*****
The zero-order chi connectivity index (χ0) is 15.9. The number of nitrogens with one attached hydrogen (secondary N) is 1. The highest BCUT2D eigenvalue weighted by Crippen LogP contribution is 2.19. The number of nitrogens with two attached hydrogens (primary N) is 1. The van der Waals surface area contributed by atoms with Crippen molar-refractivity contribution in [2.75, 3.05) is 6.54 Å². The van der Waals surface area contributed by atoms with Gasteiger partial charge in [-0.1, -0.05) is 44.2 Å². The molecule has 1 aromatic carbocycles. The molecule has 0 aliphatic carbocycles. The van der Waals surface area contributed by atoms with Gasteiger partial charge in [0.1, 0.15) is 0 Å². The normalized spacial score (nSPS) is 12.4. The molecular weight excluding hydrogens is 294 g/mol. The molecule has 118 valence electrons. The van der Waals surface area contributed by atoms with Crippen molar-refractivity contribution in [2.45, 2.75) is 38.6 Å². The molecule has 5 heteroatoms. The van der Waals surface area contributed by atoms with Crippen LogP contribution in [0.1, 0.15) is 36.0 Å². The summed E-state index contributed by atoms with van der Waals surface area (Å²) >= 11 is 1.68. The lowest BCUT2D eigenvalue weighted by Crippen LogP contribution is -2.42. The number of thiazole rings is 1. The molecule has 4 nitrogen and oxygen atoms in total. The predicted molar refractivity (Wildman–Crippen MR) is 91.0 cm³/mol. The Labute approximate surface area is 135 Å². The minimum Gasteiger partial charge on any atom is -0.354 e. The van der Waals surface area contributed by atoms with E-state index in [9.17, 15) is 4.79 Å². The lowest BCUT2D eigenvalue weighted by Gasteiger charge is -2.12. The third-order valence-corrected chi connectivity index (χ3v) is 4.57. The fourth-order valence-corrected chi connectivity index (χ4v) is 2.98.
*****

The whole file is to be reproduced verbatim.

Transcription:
The zero-order chi connectivity index (χ0) is 15.9. The number of nitrogens with one attached hydrogen (secondary N) is 1. The highest BCUT2D eigenvalue weighted by Crippen LogP contribution is 2.19. The number of nitrogens with two attached hydrogens (primary N) is 1. The van der Waals surface area contributed by atoms with Crippen molar-refractivity contribution in [2.75, 3.05) is 6.54 Å². The van der Waals surface area contributed by atoms with Gasteiger partial charge in [-0.1, -0.05) is 44.2 Å². The molecule has 1 aromatic carbocycles. The molecule has 0 aliphatic carbocycles. The van der Waals surface area contributed by atoms with Gasteiger partial charge in [0.1, 0.15) is 0 Å². The normalized spacial score (nSPS) is 12.4. The molecular weight excluding hydrogens is 294 g/mol. The molecule has 118 valence electrons. The van der Waals surface area contributed by atoms with Crippen molar-refractivity contribution in [2.45, 2.75) is 38.6 Å². The molecule has 5 heteroatoms. The van der Waals surface area contributed by atoms with Crippen LogP contribution in [0.1, 0.15) is 36.0 Å². The summed E-state index contributed by atoms with van der Waals surface area (Å²) >= 11 is 1.68. The lowest BCUT2D eigenvalue weighted by Crippen LogP contribution is -2.42. The number of thiazole rings is 1. The molecule has 4 nitrogen and oxygen atoms in total. The predicted molar refractivity (Wildman–Crippen MR) is 91.0 cm³/mol. The Labute approximate surface area is 135 Å². The minimum Gasteiger partial charge on any atom is -0.354 e. The van der Waals surface area contributed by atoms with E-state index in [9.17, 15) is 4.79 Å². The lowest BCUT2D eigenvalue weighted by Gasteiger charge is -2.12. The third-order valence-corrected chi connectivity index (χ3v) is 4.57. The fourth-order valence-corrected chi connectivity index (χ4v) is 2.98.